Thousands of writers are heading to Dublin city in Ireland this week in the hope of gleaning advice, encouragement and inspiration at the International Literature Festival.
I spoke to festival director Martin Colthorpe about what keeps drawing people back nearly 20 years on, as well as authors Vanessa O’Loughlin, Catherine Ryan Howard and literary agent Sallyanne Sweeney on their advice to get your book on the shelves.
I recently attended a presenting course at The Actors Centre in central London. Led by Kathryn Wolfe, a TV director and media lecturer at the University of Bedfordshire, the focus was on understanding what we wanted to convey and how, with the overall goal of building our confidence in different areas of presenting.
It was a diverse group: several worked in the creative arts, as voiceover artists and dancers; others were there to improve their group presentations or to just get a bit more experience and direction in front of the camera. I was the only journalist, so I enjoyed when we had to interview two people at a time, and get out on the streets with a camera to do vox pops in Covent Garden.
One of the most interesting things I learned was that when presenters begin, it’s not “action” that’s said on set, but rather “standby, and cue”, by the producer through the ‘in-ear talkback’ in the gallery. We watched a BBC news bulletin where the open ‘in-ear talkback’ was played, so as well as the presenter hearing her directions and being told “Camera 3” or “Camera 1”, the camera operator was being told whether to go to a wide shot or close up etc, and the graphics operators were being instructed too. All of this can be heard by the presenter. While you might be reporting on a breaking news story and concentrating on speaking to the audience, you’ll also have to listen carefully to what the producer is saying to you.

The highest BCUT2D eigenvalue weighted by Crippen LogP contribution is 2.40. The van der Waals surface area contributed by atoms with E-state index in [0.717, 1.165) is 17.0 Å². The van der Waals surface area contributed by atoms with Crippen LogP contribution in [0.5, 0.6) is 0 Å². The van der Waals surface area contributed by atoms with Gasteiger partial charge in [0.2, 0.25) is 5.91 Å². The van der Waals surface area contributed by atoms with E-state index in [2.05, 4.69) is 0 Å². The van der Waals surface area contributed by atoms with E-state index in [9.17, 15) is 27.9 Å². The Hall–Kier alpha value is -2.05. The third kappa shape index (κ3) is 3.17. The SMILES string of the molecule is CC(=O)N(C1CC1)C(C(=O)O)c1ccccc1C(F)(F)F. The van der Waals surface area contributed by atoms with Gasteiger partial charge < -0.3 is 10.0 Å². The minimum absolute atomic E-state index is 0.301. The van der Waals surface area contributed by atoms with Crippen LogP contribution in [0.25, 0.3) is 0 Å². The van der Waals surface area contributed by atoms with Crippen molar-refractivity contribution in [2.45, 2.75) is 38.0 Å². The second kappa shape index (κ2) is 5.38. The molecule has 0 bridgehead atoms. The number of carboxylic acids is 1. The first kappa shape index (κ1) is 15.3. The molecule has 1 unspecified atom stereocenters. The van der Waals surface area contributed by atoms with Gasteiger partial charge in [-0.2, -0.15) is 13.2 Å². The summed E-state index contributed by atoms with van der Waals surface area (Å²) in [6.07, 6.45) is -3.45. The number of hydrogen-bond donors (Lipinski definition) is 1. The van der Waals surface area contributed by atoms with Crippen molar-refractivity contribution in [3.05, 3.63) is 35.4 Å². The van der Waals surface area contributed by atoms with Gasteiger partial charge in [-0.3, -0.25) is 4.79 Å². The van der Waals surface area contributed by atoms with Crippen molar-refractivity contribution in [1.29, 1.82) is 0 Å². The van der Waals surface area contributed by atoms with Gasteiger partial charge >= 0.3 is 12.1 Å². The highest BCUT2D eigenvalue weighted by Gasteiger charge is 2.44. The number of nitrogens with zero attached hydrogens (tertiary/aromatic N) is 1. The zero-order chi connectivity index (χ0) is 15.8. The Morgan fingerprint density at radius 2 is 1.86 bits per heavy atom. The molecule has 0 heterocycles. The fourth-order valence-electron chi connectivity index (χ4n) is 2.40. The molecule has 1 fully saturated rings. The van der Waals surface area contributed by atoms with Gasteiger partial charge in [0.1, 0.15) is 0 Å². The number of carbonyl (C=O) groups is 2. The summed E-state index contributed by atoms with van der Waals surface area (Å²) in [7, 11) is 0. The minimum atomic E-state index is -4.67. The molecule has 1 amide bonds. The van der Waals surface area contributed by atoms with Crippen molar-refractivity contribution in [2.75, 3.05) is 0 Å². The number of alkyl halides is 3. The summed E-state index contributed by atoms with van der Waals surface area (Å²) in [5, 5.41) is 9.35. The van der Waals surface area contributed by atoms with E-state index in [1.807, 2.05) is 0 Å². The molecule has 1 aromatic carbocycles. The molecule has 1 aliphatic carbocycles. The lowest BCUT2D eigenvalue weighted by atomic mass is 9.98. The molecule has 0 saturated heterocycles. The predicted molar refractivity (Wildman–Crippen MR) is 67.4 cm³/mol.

However, what struck me the most is that time is always crucial when it comes to presenting and production. Everything is timed to the second, so it’s hugely important to be aware of. For example, if it’s a news show, there will be a breakdown made out in advance of how much time will be given to each section. So think about how many seconds are devoted to the music, your intro, and then maybe a live report before the camera comes back to studio.
Perhaps the live report has taken a little longer than scheduled and you’ll have to cut something by 30 seconds – but it’s about maintaining a cool head, listening to your producer in the gallery who will tell you how much time is remaining, and for you to fill in the five or ten second gap without your audience noticing anything.
I found presenting with ‘in-ear talkback’ and being counted down a fun challenge. We tackled pieces to camera, too, which involved learning off a section of the script and saying it confidently down the lens of the camera, sometimes walking along at the same time. A 10-second link is about 30 words, so slow it down, memorise it and be ready to go, smiling if appropriate for the piece when “standby” is said.